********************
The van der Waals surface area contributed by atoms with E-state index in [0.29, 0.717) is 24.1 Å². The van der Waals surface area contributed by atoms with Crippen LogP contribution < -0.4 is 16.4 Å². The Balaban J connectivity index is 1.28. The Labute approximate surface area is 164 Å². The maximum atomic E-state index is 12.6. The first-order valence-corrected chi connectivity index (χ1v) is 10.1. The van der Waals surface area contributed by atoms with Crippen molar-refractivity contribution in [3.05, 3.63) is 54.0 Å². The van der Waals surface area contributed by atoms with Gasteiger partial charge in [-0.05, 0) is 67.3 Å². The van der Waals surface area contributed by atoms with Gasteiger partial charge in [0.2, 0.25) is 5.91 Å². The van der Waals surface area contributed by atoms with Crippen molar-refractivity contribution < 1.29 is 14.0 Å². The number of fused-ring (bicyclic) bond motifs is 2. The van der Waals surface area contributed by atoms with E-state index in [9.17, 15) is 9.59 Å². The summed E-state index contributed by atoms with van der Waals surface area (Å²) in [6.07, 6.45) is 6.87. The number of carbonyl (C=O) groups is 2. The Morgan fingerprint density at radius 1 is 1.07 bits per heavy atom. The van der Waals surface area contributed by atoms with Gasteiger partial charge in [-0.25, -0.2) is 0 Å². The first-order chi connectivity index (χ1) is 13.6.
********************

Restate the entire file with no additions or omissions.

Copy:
The van der Waals surface area contributed by atoms with E-state index in [0.29, 0.717) is 24.1 Å². The van der Waals surface area contributed by atoms with Crippen LogP contribution < -0.4 is 16.4 Å². The Balaban J connectivity index is 1.28. The Labute approximate surface area is 164 Å². The maximum atomic E-state index is 12.6. The first-order valence-corrected chi connectivity index (χ1v) is 10.1. The van der Waals surface area contributed by atoms with Crippen molar-refractivity contribution in [3.05, 3.63) is 54.0 Å². The van der Waals surface area contributed by atoms with Gasteiger partial charge in [-0.05, 0) is 67.3 Å². The van der Waals surface area contributed by atoms with Gasteiger partial charge in [0.2, 0.25) is 5.91 Å². The van der Waals surface area contributed by atoms with Crippen molar-refractivity contribution < 1.29 is 14.0 Å². The number of fused-ring (bicyclic) bond motifs is 2. The van der Waals surface area contributed by atoms with E-state index in [9.17, 15) is 9.59 Å². The summed E-state index contributed by atoms with van der Waals surface area (Å²) in [6.07, 6.45) is 6.87. The number of carbonyl (C=O) groups is 2. The Morgan fingerprint density at radius 1 is 1.07 bits per heavy atom. The van der Waals surface area contributed by atoms with Gasteiger partial charge in [-0.25, -0.2) is 0 Å². The first-order chi connectivity index (χ1) is 13.6.